The Job Interview
1. Be prepared
Know the company you're applying to. Consult their website and ring for a brochure, job description or even their latest press releases, if it will better help you understand their market and the position you're applying for.
If you turn up with no knowledge of the company your potential employer will think you're not interested. Also, the more prepared you are, the less nervous you will be and the better you will be able to sell yourself.
Many interviewers make up their minds about candidates in the first five or ten minutes, so you need to get yourself across quickly and clearly.
Arrive early – 15 minutes shows you are keen and reliable and gives you time to rehearse your key messages in your mind. Go into the interview thinking of what you have achieved and what you have to offer. This will help vanquish the negative thoughts brought on by nervousness.
2. Look the part
Leave any clutter – coat, umbrella and rucksack – in reception, so you won’t appear flustered and will have your hands free to offer the interviewer a firm, friendly handshake.
3. Body language
Sit back in your chair and don’t fidget, which will give the interviewer the impression that you are nervous, or worse still – lying. The same goes for breaking eye contact. Hold the person with whom you are talking in your gaze. Subtly imitating the interviewer’s pace of speech and body language will create empathy.
4. Say the right things
It’s too easy to talk yourself out of a job. Have some relevant points about yourself and career prepared before hand – obstacles you’ve overcome and successes you’ve enjoyed. Avoid yes and no answers, but don’t do too much talking, just stick to the key points without making it sound like a list. The interviewer may have already seen several candidates that day, so you want your points to be more memorable than the others.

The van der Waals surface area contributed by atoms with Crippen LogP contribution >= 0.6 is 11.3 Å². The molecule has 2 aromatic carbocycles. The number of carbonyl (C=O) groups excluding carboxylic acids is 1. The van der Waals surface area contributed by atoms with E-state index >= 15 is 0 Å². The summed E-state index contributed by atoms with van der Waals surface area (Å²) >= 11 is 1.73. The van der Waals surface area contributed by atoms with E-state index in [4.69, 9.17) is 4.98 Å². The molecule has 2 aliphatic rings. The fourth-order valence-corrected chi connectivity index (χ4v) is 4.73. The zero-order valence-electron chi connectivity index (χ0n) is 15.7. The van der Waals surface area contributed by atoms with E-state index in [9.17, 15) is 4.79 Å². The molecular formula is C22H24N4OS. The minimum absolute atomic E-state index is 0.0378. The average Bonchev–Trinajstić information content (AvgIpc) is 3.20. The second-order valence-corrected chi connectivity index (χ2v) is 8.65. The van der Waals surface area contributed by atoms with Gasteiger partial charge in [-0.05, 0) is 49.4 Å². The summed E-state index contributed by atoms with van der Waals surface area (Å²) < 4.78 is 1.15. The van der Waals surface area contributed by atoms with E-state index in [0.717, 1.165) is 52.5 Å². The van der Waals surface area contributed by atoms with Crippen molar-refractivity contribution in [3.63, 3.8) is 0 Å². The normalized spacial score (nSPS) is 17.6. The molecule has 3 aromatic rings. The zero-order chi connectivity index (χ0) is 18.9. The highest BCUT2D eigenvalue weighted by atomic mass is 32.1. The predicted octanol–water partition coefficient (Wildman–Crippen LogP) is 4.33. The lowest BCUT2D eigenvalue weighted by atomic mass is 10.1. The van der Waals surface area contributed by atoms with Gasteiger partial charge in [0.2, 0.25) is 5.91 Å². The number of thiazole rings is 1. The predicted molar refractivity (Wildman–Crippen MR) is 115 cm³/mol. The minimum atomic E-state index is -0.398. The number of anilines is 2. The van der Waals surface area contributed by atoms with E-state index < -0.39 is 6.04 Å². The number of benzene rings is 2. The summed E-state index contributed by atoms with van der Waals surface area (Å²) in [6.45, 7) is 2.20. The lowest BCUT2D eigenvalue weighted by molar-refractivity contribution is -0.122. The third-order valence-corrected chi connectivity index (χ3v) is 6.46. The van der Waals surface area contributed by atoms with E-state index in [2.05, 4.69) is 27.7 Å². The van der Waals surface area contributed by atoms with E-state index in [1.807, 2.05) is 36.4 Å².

Many people tend to gabble when they feel nervous. If this happens to you, collect yourself and speak steadily and clearly. You don’t have to be perfectly fluent as long as you communicate your meaning. If you have a speech impediment, such as a stammer, either mention it on the application form or at the beginning of the interview, rather than trying to hide it.
5. Be ready for anything
Some recruiters believe, probably misguidedly, that the interview process can be helped along with questions designed to put the candidate under pressure. The Reed employment agency says queries are getting more and more bizarre, from “what kind of fish would you like to be and why,” to “how would you nail jelly to the ceiling?” Don’t be thrown off-balance – simply remember that the interviewer is trying to find out what sort of person you really are while your guard is down.
More likely is a “killer” question, perhaps one about the gap in your CV. Again, have an answer prepared – one that’s concise and upbeat.
Pausing before answering a question will make your responses seem spontaneous – even if they aren’t. When asked a tricky or unexpected question, buy yourself some thinking time by asking the interviewer to repeat it.
Being asked to sum up your strengths and weaknesses is common at job interviews. Be ready for this by asking a friend or close colleague for an assessment of you in five or six words. For the interview, be able to identify situations in which you have overcome your weaknesses.
At the end of the interview, you’ll be asked if you have any questions. Have three or four good ones ready, preferably some that point to the future and the way the role will develop should you win it.
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